Sergei spun on his heel to face Balenski and shuffled back, scanning the other man's stance. Sergei's training kicked in, and where most people would have seen a grim, middle-aged man in body armor, he saw only something to be taken apart.
Balenski slowly rocked back and forth on his heels, holding his knife in his right hand. It was a small blade, but Sergei recognized it as an old Spetsnaz ballistic knife; if the Grey Bear wanted to, he could launch the blade into Sergei's throat with the touch of a button. Something, however, told Sergei that that wouldn't happen. Balenski locked eyes with him, not bothering to examine his stance. He was confident—or, more likely, he could read Sergei like a book.
Sergei lashed out with his knife and Balenski parried. In a flash he locked Sergei's wrist and pushed his arm up over his head. With his free hand he punched Sergei in the gut and followed with a palm strike under his chin. Sergei tasted blood, saw stars, reeled backward.
He hit the ground, felt a dull blow as his head smacked against the concrete floor. Balenski stood above him, spinning his knife absentmindedly through his fingers.
"Lots of spirit," Balenski growled. "Little brains." He raised his knife.
Almost acting on reflex, Sergei threw his legs in the air and wrapped them around Balenski's neck. The Grey Bear grimaced in shock as Sergei squeezed, trying to crush the old man's throat between his ankles.
Balenski tried to pry Sergei off him as Sergei doubled his efforts.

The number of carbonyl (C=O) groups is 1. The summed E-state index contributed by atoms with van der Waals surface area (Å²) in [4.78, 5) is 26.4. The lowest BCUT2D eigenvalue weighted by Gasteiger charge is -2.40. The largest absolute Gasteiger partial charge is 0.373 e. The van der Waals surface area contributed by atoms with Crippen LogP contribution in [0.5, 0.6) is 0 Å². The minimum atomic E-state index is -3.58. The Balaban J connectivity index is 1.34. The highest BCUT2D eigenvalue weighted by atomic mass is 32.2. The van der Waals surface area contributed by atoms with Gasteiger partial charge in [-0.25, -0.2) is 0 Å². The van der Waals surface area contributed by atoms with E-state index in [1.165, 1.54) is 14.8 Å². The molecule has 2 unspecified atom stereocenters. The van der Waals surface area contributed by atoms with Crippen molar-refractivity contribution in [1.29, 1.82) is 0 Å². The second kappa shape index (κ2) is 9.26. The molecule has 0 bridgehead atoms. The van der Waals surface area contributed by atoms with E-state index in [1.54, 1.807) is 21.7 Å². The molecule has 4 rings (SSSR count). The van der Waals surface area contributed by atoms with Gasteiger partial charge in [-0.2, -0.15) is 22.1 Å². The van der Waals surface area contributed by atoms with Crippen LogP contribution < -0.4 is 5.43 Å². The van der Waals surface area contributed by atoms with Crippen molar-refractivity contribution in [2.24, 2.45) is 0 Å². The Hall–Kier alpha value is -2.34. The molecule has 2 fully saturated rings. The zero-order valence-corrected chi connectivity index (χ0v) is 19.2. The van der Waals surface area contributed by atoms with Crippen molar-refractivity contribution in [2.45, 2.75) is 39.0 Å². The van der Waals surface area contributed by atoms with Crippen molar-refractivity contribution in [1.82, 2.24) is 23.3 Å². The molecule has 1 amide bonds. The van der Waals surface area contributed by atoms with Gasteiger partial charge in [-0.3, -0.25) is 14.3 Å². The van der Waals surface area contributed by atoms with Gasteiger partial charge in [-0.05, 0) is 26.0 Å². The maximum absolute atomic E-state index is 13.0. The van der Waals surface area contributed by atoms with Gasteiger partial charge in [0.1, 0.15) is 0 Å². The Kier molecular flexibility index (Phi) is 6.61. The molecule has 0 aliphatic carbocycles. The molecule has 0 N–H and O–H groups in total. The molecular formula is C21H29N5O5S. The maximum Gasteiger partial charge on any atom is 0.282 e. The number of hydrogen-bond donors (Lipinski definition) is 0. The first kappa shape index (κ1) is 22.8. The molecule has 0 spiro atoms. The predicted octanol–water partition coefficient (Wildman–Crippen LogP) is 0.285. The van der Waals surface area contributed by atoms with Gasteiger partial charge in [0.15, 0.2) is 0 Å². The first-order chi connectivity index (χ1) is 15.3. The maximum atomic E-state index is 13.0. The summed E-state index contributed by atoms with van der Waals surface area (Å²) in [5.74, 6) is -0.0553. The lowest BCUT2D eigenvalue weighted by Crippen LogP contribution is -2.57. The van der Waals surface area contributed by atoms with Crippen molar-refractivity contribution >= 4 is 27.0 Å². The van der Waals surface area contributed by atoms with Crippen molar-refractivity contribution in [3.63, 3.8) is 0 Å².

"Little—shit—" Balenski grunted, suddenly bringing his knife up. In one smooth motion he put it behind Sergei's knee and sliced.
Sergei screamed and instinctively recoiled, relinquishing his grip on Balenski. Balenski took the opportunity to kick him, hard, in the crotch. Sergei yelled again and doubled up, his body wanting to vomit even as his brain told him he would die if he didn't move.
"Already?" Balenski demanded, massaging his throat. There were clear marks from Sergei's boots on both sides. "On your feet, child."
Sergei did nothing.
"You can't hear me?" Balenski snapped. He reached down and grabbed Sergei by his hair, lifted his head up and slammed him back down. "On your feet or on your knees!"
Balenski hauled Sergei up and forced him to his knees, taking a moment to kick his knife away. He stepped back, leveling his ballistic knife.
Sergei squinted up at Balenski, wincing at the throbbing pain in his knee. He felt himself going faint. He was losing blood. His weapon was gone. He was done for.
Balenski moved his thumb to the button on the knife's hilt.
Sergei ducked, pushed himself towards Balenski, caught his outstretched arm and pulled it down, crawled on his bloodied knee to throw the old man to the ground with an Aikido technique. He threw himself over the thrashing Balenski and straddled his chest, yanking the knife out of his hand.
He held the blade so that the tip was just above Balenski's eye. For a moment, Sergei said nothing. Then, he breathed a single word: